Sierpenski's Gasket

This page describes Sierpenski's gasket, a fractal geometry which is created by starting with an equilateral triangle and dividing it up into 4 equal equilateral triangles, each with half the side length the orginal had, and then "removing" the middle one. This operation is then repeated on the remaining (surviving) triangles. Each iteration consists of applying this same rule and we have modeled 7 reiterations below. What is of interest is how both the number of elements and the log of the perimeter changes with each reiteration. Clearly, with each operation, each gets consistently larger. . Above is the first and second reiterations of the gasket. . Above are the third and fourth reiteration. . Above are the 6th and 7th reiteration. Above is the 7th reiteration, and as far as we will go, but you can see how with more and more reiterations the black area is becoming a mere wisp of its former self.

A log-log plot of unit size (and in a manner equivalent to the ruler size as we have discussed before) versus the number of elements and the perimeter length (which in this case is a direct function of the number of elements and their side length) shows the hallmark linear relationship of a fractal relationship. Copy of portion of Excel sheet that models the gasket. Log-log plot of element size versus the number of elements. With a given ruler size one wouldn't 'see' the smaller elements. Similar plot but now for the length of the perimeter of all the triangular elements.

How does this apply to anything? As a start consider if porosity had this general type of geometry in 2-D. Then the surface area is where the water clings to the grain, retarding water movement, and reducing permeability. The fractal geometry provides a model for that porosity. This might apply to the porosity/permeability of clays. You can build similar fractal geometries and relationships for porosity/permeability in 3-D. For tetrahedral shapes it would be similar, except the surface area would be a power law function of the unit side length (you would simply multiply the number of tetrahedral elements by 4 * (s^2*(3^.5/4)), where s is the side length (thesecond part is the formula is for the area of a equilateral triangle and each tetrhedra would have 4 of these). If you want more practice you can create an Excel sheet that models this. What application might this have? The size of the smallest clay particles could be a good lower limit for the scale over which the fractal property is applicable. Remember also that surface area is a very important material property in general, and can influence a variety of types of "surface energy". Diagenetic mineral growth that influences porosity and which could contribute to a fractal geometry. From USGS site: http://pubs.usgs.gov/dds/dds-033/USGS_3D/ssx_txt/diagenes.htm .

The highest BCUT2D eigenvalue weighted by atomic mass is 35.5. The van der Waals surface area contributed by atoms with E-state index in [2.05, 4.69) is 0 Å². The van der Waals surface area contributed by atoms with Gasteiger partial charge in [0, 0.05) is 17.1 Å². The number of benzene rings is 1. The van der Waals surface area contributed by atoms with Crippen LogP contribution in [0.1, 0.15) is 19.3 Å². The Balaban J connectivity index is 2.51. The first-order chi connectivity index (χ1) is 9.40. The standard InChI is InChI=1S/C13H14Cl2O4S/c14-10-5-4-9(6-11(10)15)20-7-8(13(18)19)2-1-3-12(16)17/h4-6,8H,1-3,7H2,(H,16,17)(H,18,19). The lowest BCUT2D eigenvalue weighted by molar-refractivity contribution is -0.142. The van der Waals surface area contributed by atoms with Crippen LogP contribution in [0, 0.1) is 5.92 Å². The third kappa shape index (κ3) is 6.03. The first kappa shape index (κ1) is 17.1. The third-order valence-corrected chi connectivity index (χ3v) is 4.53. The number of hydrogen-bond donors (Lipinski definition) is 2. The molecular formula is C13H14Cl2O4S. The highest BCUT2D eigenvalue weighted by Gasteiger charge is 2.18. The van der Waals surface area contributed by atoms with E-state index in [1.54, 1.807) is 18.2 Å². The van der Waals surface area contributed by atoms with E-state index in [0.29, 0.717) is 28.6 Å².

There are many examples in the literature, but a Geology article by Aharanov et al. (19970 is one introduction if you would like to explore further: geology.gsapubs.org/content/25/6/547.full.pdf.